- Regular stomach aches or headaches that have no medical explanation
- Frequent crying
- Nightmares about someone close to them dying
- Not wanting to go to school
- Displaying separation anxiety
- Squirming and fidgeting
- Avoiding social interaction like birthday parties and recess
- Overly worried about everyday things
- Afraid of things that may never happen like an earthquake or car accident.
- Obsessively worries about events that will occur far in the future like a test, event, etc.
For more symptoms, you can read more at Understood.org, and if you’re worried about your child, you should always speak with your paediatrician.
How Child Anxiety Treatment Works
Treatment isn’t quite as simple as going to the paediatrician for a diagnosis and a week-long course of antibiotics. Anxiety is a lifelong condition and doesn’t just go away overnight. The first step is finding a licensed social worker, psychologist, or other mental healthcare worker to evaluate your child. They’ll meet with you and your child and get to know you, your family history, your child’s past medical history, and learn about what’s been going on. Then they’ll come up with an individualised treatment plan.
Treatment might include play/talk therapy, cognitive behavioral therapy, or medication. You’ll also get support and education to understand and work with your child. It might take a while to produce results. Don’t get frustrated. These delicate matters take time.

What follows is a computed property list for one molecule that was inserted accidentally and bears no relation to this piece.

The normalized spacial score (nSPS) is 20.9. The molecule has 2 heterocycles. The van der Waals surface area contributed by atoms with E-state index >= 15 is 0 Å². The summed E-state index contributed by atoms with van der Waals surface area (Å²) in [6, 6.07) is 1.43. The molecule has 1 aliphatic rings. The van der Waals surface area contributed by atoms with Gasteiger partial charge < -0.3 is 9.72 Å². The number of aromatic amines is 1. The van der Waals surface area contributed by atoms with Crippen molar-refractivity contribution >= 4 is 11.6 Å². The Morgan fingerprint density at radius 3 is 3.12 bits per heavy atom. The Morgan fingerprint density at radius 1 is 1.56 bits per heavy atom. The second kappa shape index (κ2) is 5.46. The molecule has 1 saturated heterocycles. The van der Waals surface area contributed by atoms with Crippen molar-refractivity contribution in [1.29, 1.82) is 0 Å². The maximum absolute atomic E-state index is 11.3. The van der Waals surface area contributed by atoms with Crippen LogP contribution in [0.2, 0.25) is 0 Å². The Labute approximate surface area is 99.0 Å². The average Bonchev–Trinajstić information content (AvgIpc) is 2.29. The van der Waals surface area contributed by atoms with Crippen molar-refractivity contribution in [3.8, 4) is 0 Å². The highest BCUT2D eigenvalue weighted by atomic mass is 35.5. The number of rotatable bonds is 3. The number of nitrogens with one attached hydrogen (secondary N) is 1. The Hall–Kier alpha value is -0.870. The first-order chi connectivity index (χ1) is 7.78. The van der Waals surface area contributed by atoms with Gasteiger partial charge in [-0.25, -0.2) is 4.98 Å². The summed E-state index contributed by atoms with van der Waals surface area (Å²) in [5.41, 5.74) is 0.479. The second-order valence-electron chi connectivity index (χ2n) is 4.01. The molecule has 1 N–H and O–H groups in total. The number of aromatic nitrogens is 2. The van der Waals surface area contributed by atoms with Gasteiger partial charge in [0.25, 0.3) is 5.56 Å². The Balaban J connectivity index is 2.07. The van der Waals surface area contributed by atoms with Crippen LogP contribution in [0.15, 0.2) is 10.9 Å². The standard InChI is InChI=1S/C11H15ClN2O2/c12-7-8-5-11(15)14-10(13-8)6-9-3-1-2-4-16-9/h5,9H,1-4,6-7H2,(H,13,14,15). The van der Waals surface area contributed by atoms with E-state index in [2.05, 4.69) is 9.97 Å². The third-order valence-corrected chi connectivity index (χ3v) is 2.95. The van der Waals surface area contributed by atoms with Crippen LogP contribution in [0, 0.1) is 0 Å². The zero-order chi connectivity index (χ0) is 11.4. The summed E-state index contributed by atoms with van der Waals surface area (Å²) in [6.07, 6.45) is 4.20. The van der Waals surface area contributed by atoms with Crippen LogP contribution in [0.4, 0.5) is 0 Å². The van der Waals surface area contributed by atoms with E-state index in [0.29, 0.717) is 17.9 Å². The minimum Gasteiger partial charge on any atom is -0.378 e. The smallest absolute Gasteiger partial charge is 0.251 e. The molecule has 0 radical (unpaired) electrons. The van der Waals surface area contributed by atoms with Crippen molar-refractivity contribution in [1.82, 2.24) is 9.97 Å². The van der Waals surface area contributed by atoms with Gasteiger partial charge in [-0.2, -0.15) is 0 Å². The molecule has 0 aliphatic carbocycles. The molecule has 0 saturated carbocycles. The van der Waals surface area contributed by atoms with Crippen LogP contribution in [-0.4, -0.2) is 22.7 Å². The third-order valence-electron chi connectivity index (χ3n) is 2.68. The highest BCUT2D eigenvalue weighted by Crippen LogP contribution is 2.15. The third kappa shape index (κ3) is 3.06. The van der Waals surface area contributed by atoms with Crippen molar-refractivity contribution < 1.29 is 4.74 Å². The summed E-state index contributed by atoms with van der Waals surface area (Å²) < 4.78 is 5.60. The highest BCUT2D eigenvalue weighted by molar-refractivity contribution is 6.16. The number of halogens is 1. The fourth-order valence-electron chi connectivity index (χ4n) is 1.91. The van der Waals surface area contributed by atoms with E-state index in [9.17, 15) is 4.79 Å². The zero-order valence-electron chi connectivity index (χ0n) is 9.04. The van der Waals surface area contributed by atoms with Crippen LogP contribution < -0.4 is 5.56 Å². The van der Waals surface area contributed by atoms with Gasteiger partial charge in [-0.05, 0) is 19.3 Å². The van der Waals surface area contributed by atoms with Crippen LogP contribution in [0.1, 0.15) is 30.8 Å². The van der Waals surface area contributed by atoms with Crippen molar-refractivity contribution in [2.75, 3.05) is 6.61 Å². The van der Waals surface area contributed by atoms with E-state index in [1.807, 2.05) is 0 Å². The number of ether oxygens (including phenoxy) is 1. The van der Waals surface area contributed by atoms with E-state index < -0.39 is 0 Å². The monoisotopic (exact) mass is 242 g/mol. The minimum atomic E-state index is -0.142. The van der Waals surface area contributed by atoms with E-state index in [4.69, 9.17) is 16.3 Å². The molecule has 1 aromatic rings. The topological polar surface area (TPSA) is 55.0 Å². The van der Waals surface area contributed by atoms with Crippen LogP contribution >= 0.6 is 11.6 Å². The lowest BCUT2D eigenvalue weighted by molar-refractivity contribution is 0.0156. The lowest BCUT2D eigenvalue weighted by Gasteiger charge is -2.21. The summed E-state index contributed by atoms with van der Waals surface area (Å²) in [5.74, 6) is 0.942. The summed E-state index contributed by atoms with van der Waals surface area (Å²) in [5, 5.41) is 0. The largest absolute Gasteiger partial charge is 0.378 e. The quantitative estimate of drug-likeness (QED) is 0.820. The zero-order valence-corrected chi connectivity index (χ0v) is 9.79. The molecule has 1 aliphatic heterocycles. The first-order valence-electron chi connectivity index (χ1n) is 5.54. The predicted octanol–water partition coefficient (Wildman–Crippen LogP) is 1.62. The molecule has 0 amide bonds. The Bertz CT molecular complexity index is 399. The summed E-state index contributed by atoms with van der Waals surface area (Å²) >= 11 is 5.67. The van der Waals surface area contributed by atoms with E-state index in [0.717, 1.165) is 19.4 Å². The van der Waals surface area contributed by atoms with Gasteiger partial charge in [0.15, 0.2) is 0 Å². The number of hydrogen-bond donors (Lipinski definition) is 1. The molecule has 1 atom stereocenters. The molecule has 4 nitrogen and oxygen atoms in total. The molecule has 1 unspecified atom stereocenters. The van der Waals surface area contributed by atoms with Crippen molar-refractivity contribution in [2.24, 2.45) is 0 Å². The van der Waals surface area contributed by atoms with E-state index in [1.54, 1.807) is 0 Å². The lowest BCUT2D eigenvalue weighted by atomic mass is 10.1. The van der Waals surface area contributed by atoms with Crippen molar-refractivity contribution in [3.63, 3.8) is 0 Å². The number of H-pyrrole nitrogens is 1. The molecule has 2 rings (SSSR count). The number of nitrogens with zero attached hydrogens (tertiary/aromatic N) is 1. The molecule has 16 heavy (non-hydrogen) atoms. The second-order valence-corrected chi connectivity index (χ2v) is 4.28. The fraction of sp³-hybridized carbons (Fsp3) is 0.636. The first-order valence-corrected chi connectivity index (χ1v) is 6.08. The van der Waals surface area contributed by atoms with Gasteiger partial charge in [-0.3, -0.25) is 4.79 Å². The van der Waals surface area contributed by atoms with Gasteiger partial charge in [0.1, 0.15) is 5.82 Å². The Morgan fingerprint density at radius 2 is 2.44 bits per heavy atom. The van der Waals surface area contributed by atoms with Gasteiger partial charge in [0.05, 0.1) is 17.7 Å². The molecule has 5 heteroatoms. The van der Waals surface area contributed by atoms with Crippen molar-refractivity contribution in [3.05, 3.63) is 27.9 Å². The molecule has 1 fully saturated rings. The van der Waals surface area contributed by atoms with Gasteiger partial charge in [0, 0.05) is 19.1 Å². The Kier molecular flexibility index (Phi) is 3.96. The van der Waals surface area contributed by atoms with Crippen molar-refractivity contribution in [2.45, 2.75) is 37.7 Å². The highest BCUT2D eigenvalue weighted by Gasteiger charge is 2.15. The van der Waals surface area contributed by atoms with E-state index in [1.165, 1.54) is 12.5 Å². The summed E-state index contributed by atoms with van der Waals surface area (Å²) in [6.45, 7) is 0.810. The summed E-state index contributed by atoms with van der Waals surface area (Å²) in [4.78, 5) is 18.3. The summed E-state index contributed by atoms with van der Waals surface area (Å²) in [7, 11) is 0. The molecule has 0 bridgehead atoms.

Medication – the Forbidden Topic
Medication can be helpful in the treatment of anxiety. It’s a subject that makes people uncomfortable. It’s sort of a hush-hush subject in a significant number of families, but then again so is depression, anxiety, and other mental health issues. Don’t get caught up on what people might think or stigmas. Sometimes, it’s what’s needed to ease the discomfort and allow your child to benefit from their therapy.
What You Can Do to Help with Child Anxiety Symptoms
1 Follow your Gut There are many levels of anxiety. Not all need to be treated by a mental health professional. The first thing you can do to help is to know the difference. If you’re not sure, start by speaking with your paediatrician. Following your gut is a fabulous idea here. It’s better to be cautious than to not take the anxiety seriously.